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When beginning to work overseas, one of the biggest challenges for any small business owner is deciding how many foreign employees to hire for a seamless transition into the global market.
Once a company has established itself in a foreign country, finding at least one quality foreign employee is paramount and critical for a business to help traverse cultural barriers, says Verne Harnish, chief executive of Gazelles, a global executive education and coaching company based in Ashburn, Va.
Here are some tips for knowing when and how to hire employees in a foreign country.
— Verne Harnish, chief executive of Gazelles
Harnish recommends committing at least one person from the company - either the business owner, another employee or even a business coach - to spend some time in the country scouting the right employee.
He also recommends exploring social networking sites, such as LinkedIn, to start the search for a local employee or partner in the foreign country.
Once the business owner has identified a potential partner or employee, start by giving that person a minor project at first.
"Test drive the relationship through some project work," Harnish says. "You want to just see if they do things like return your phone calls in a timely fashion - that they do what they say they're going to do."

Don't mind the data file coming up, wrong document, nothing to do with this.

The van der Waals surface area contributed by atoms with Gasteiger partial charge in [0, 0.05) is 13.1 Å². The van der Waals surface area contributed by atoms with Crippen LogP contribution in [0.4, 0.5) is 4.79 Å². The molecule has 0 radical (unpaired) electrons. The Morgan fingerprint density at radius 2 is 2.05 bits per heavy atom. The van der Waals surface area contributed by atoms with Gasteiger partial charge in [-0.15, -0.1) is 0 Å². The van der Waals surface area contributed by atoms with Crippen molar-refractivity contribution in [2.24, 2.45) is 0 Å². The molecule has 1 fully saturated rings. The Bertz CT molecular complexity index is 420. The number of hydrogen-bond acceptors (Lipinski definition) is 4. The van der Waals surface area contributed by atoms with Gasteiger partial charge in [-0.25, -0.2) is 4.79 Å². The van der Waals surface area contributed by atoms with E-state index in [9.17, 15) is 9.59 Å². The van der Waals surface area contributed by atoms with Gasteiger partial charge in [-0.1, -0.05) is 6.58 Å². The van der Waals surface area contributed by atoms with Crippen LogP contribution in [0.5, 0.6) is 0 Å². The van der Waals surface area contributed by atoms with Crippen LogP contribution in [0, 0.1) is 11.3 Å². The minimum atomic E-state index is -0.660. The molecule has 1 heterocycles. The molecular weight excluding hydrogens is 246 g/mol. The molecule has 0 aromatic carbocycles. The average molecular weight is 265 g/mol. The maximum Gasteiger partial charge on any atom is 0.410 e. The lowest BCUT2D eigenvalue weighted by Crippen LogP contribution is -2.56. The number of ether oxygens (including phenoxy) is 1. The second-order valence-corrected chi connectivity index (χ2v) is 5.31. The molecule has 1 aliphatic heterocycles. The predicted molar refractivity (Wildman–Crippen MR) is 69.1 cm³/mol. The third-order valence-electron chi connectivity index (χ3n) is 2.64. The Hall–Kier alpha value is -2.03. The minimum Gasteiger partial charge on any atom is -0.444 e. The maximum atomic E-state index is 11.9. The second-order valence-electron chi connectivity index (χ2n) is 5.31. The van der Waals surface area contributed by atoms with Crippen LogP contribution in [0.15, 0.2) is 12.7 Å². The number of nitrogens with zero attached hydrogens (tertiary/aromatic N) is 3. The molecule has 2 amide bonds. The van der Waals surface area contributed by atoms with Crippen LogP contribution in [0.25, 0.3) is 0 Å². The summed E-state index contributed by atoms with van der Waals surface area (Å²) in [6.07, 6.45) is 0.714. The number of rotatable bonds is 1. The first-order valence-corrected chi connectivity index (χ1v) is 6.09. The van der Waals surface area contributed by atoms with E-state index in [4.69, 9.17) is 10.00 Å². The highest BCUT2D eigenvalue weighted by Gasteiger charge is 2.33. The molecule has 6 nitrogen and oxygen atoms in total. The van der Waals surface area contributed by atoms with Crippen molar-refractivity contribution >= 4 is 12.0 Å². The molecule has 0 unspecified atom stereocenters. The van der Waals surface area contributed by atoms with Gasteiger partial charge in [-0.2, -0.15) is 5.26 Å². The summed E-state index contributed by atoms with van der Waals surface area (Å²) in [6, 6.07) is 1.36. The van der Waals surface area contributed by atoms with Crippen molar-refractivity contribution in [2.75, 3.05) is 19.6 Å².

Once the business has a good solid partner on the ground, together they can determine how many more - if any - foreign employees may need to be hired.
"It just doesn't make sense to hire someone until you reach a critical mass of either employment or sales volume," says Kirk Heriot, professor of management and entrepreneurship at Columbus State University, in Columbus, Ga.
He says a company that has annual sales of less than $200,000 may consider simply paying a broker to take care of some logistics, such as marketing or channel development. "You can pay a broker for a lot less than hiring an employee," he says.
When hiring employees in foreign countries, employers should be aware of U.S. laws that apply to working overseas.
For example, companies working overseas need to be aware of the federal Foreign Corrupt Practices Act (FCPA), which among other things prohibits corrupt payments to foreign officials for the purpose of obtaining or keeping business. As a result, some companies may want to develop a formal policy that gives guidelines on how to avoid improper conduct.
It's also important to understand local work and labor laws. For example, many foreign countries require a certain amount of notice before an employer can terminate an employee, according to an article written by Kyle Sciuchetti, an employment attorney at Seattle lawfirm Bullivant Houser Bailey PC. Sciuchetti recommends hiring an attorney to help draft an employment offer letter or contract that would clearly address the employment parameters. "Even something as simple as an internal all-employee directory may be a violation of the law in a foreign country," Sciuchetti says.
Once businesses have determined the right number of foreign employees, they can use a trusted online foreign exchange service to send one-time or ongoing international compensation with online wire transfers. And helpful tools such as bids and email market-rate alerts can make it easier to take advantage of preferred exchange rates - thereby minimizing extra costs associated with international compensation payments.
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